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July 30, 2010

“Some Gave All”
Chico Enterprise
March 26, 1945
Pilot Death Grim Aftermath to Training Mission
Camp Beale, March 26- A grim aftermath to a training flight of advanced army fliers from the Chico Army Air Field as they staged a mock battle over Camp Beale military reservation Saturday was the mid-air collision of three planes in which one pilot was killed and two escaped uninjured. The accident in which First Lieutenant John F. Knecht, 27, of Los Angeles was killed occurred when the planes had just finished demonstrating the high bombing tactics. Low level bombing and machine gun strafing of a dummy truck convoy when suddenly one of the big ships veered out of the formation, evidently in distress and in so doing cut the tail structure off one of the other ships. The stricken fighter, with his tail whirling to earth, went into a headlong dive and plummeted in flames into a gully, scattering pieces of fuselage as it dove. It appeared to be in flames when it struck, but from the low level of the dive its pilot had no chance to bail out. The pilot of one of the planes involved in the collision made a forced landing nearby and was not injured. The pilot of the third plane, who was also uninjured, landed his plane at Chico Army Air Field. CAAF officials announced that Lieutenant Knecht’s wife and next of kin, Mrs. Shirley M. Knecht, Vallambrosa avenue , Route 2, has been notified of the accident. Lieutenant Knecht’s home address was in Los Angeles, Calif. The accident will be investigated by a board of Army authorities. During the mock battle which involved 32 P-38’s from CAAF participating in a joint combat mission at Camp Beale military reservation Saturday, service forces men were given practice in defense against surprise aerial attacks they may face overseas and to give Chico Field trainee pilots further training in combat flying. Repeated bombing strafing and smoke screen runs by the Chico based Lightings occurred during the first phase of the demonstration which was witnessed by hundreds of ASF men from the vantage point of a hillside overlooking the target area. In the second phase the Service Force men, who are being trained by Col. Paul B. Malone, a veteran of France in this war, assembled in marching formation and underwent simulated strafing attacks from the air. To make the attacks seem more realistic the dispersed troops, who had flung themselves face down on the ground, were sprayed by flour bombs released from the low-flying Lightning’s.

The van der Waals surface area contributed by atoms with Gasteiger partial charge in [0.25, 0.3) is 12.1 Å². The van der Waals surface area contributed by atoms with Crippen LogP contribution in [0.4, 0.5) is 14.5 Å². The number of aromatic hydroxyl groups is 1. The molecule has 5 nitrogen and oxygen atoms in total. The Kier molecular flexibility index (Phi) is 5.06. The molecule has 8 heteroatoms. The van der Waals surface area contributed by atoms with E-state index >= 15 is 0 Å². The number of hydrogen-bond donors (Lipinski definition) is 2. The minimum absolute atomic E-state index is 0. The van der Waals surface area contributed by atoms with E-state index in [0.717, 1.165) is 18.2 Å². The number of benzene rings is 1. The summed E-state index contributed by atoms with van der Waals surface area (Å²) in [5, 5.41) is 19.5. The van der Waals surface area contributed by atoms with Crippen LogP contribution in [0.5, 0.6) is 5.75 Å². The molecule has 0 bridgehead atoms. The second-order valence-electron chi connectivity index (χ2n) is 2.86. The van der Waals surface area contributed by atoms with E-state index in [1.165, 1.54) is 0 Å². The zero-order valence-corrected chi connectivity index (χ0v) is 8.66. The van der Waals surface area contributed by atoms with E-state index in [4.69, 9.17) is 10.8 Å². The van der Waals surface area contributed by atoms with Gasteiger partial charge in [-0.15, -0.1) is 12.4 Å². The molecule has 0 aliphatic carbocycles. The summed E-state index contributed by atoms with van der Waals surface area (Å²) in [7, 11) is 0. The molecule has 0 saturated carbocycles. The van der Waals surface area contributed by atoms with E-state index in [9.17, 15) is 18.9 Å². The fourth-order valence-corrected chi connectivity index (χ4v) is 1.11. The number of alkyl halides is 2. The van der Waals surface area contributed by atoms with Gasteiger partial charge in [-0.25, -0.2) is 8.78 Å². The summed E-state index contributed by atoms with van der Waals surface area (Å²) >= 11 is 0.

Stu’s Notes: Now for some of the rest of this story; I cannot say enough of these brave young men who came to Oroville and Chico to train at our Air Fields and as we know close to 50 lost their lives. The following comes next week from information we bought off the internet. For years it was classified information known only by the War Department of the U. S. Army Air Force. Now the stories of these men can be told. Not only did they risk their lives everyday they flew in 400 mile an hour Airplanes that could break as all man made machine’s can, human error was also a great concern. We all make mistakes in judgments but we are usually on Mother earth. Not at the whims of Newton’s law of gravity. These men had danger all around and what could they look forward to. All the danger’s here plus where they were going. The danger of other men trying their best to kill them, and a good many of these men were just as good as they were. Many pilots having had years of experience, as the German and Japanese pilots had been at war for many years and they flew until they died. Most of their pilots not making it to the end of the war. We now know basically what happened the day they crashed. From the declassified crash reports although God only knows for sure what happened up there that day. In the next few weeks I will write of what the other pilots remember on that day, it will give us a little better understanding of what they did. These pilots were some of the many true Heroes of America.

Please mark you calendars for the POW/MIA Recognition Day Program on the steps of the Veterans Memorial Hall on Montgomery Street at 7pm on Friday September 17, 2010. If you have a motorcycle or know someone who does, tell them of the Motorcycle Rally/Poker-Run, 117 mile scenic route thru the Sierra Foothills. All proceeds benefit “Oroville
Veterans Memorial Park Far all of Butte County”. The Run starts and ends at Feather Falls Casino. There will be live music from “Crossroads” with cash prizes. Pins, wrist-bands and Tee Shirts for the 1st 200 registered. The date is Saturday, Sept 18, 2010. Registration is from 7:00am to 9:00am. Poker Run begins at 8:30am the awards will be between 5pm and 7pm; cost is $25 Single and $15 for Passenger. Cash prizes will be $500 High hand, $300 Low hand. Discount rooms will be available at The Lodge on site. For more information you can call 589-5748.

Also, Ninety Six years ago this week, July 28, WWI began in 1914. Also, this week in July,1953 the Korean War ended, we hope.